I have an arbitrary list of coordinates that I know represent the boundary of a polygon. Is there some sort of function from the contouring or path codes that would allow me to pass in that list and get back the resorted list with the path codes with it?

Thanks,

Ben Root

**From:** Benjamin Root [mailto:ben.root@…1304…]

**Sent:** Friday, August 19, 2011 13:43

I have an arbitrary list of coordinates that I know represent the boundary of a polygon. Is there some sort of function from the contouring or path codes that would allow me to pass in that list and get back the resorted list with the path codes with it?

Hi, Ben. Is it the order of the points around the polygon that is unknown, and is it unambiguous because the polygon is known to be convex? If so, I believe you could use part of the Graham scan [1] convex hull algorithm. The function you need would find the point P with the lowest Y coordinate, then sort the remaining points by the cosine of the angle they and P make with the X axis. After that, the list comprising P and the sorted points would need the path codes.

If the polygon is concave but the order is somehow clear (e.g., a radial progression about the average coordinate), you might be able to adapt the method. I hope I understood your problem correctly and that this helps.

[1] http://en.wikipedia.org/wiki/Graham_scan

Actually, that might be useful. The current solution I have is to use the core contouring function in mpl to generate paths, but they doesn’t seem to guarantee either clockwise or counter-clockwise traversals.

Does graham scan guarantee something like that? I need to calculate outward-facing normal vectors.

Ben Root

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On Friday, August 26, 2011, Stan West <stan.west@…706…> wrote:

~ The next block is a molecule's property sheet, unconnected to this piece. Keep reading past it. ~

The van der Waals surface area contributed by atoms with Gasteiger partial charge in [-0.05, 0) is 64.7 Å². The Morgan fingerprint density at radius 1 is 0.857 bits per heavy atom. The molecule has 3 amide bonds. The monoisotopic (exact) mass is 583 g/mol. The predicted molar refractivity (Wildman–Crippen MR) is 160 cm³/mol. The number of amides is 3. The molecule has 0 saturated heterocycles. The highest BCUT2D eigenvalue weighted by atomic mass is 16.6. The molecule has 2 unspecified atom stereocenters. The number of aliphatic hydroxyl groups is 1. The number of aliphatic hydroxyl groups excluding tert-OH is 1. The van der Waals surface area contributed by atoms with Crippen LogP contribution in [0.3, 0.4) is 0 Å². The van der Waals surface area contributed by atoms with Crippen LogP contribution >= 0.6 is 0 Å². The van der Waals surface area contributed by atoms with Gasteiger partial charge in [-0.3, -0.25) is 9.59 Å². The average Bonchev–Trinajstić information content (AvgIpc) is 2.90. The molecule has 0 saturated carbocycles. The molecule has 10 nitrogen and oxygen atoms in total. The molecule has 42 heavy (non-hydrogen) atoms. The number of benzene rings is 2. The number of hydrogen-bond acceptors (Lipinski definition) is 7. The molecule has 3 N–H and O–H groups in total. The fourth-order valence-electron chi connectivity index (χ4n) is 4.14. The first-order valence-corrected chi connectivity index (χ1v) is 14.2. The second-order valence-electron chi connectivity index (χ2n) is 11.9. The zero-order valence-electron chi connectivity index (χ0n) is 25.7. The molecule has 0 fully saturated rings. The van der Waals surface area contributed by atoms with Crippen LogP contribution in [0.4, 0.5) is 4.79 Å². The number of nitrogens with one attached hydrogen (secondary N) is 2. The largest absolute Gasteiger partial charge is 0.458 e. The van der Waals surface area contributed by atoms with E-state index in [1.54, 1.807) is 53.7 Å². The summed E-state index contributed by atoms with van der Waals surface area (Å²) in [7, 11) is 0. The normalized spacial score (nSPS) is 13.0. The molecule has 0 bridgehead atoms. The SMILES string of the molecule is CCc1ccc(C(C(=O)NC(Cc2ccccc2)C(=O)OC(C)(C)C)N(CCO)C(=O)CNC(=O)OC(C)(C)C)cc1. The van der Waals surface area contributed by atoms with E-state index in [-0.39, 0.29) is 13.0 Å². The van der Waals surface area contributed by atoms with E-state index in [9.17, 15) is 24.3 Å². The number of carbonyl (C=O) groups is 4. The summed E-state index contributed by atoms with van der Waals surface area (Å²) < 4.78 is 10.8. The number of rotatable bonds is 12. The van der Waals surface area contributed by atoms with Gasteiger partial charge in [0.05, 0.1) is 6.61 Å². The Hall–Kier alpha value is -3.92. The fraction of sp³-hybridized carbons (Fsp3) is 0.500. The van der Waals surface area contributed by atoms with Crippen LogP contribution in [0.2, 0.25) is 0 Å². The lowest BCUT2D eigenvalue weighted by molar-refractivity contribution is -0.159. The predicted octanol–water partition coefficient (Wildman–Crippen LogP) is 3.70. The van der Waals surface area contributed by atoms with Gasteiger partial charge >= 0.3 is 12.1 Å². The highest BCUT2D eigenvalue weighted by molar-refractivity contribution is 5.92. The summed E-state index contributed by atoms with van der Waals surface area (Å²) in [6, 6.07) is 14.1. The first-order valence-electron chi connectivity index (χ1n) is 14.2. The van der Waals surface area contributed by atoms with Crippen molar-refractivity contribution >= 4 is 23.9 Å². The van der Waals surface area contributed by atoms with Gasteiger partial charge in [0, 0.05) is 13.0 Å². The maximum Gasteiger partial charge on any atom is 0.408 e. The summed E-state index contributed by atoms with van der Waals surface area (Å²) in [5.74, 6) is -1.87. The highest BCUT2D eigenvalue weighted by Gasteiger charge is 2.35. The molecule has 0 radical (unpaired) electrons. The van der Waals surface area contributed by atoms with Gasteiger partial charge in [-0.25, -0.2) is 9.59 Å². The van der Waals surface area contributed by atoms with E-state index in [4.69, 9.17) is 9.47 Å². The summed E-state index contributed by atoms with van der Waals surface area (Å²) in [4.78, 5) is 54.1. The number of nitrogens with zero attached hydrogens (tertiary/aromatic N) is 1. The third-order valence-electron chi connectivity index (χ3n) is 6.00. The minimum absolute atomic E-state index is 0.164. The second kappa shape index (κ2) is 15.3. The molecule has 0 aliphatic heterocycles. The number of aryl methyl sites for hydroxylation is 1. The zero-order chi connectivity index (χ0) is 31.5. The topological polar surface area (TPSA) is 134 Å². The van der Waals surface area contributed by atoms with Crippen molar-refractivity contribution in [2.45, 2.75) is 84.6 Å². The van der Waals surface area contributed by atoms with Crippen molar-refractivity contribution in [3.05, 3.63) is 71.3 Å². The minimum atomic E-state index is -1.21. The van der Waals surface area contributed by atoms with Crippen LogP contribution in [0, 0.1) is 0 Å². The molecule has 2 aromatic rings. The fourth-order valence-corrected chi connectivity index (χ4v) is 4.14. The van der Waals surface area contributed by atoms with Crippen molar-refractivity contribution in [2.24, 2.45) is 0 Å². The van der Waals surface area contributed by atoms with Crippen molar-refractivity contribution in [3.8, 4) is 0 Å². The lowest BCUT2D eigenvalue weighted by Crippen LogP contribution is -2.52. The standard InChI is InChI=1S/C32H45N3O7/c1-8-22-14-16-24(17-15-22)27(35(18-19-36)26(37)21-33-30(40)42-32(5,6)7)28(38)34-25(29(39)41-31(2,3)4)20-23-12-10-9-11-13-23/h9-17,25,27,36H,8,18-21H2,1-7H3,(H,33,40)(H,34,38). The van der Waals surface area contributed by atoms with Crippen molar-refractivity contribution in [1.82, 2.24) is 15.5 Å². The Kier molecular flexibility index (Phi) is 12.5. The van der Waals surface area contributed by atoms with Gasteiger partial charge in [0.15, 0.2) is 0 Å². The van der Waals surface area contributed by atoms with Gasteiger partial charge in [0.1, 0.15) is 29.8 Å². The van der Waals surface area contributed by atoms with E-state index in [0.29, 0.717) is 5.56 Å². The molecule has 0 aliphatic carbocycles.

From: Benjamin Root [mailto:ben.root@…1304…]

Sent: Friday, August 19, 2011 13:43

I have an arbitrary list of coordinates that I know represent the boundary of a polygon. Is there some sort of function from the contouring or path codes that would allow me to pass in that list and get back the resorted list with the path codes with it?

Hi, Ben. Is it the order of the points around the polygon that is unknown, and is it unambiguous because the polygon is known to be convex? If so, I believe you could use part of the Graham scan [1] convex hull algorithm. The function you need would find the point P with the lowest Y coordinate, then sort the remaining points by the cosine of the angle they and P make with the X axis. After that, the list comprising P and the sorted points would need the path codes.

If the polygon is concave but the order is somehow clear (e.g., a radial progression about the average coordinate), you might be able to adapt the method. I hope I understood your problem correctly and that this helps.

[1] http://en.wikipedia.org/wiki/Graham_scan

**From:** ben.v.root@…287… [mailto:ben.v.root@…1972…] **On Behalf Of** Benjamin Root

**Sent:** Friday, August 26, 2011 13:11

Actually, that might be useful. The current solution I have is to use the core contouring function in mpl to generate paths, but they doesn’t seem to guarantee either clockwise or counter-clockwise traversals.

Does graham scan guarantee something like that? I need to calculate outward-facing normal vectors.

The points would be traversed in radial order from P’s vantage, as if a radar sweep numbered each point as it passed by. I suppose that if the points form a convex polygon, then that traversal order is the same one that would result from anywhere in the interior, and it would be unambiguously clockwise or counter-clockwise depending on the sort order. (You might have to handle the case in which P and two or more other points are colinear by breaking the tie in the sort appropriately.) If the points form a concave polygon—that is, if one or more points lie inside the convex hull of the points—then I suppose you would need additional constraints or information to choose where those points should fall in the traversal order.

I’m glad the method might help.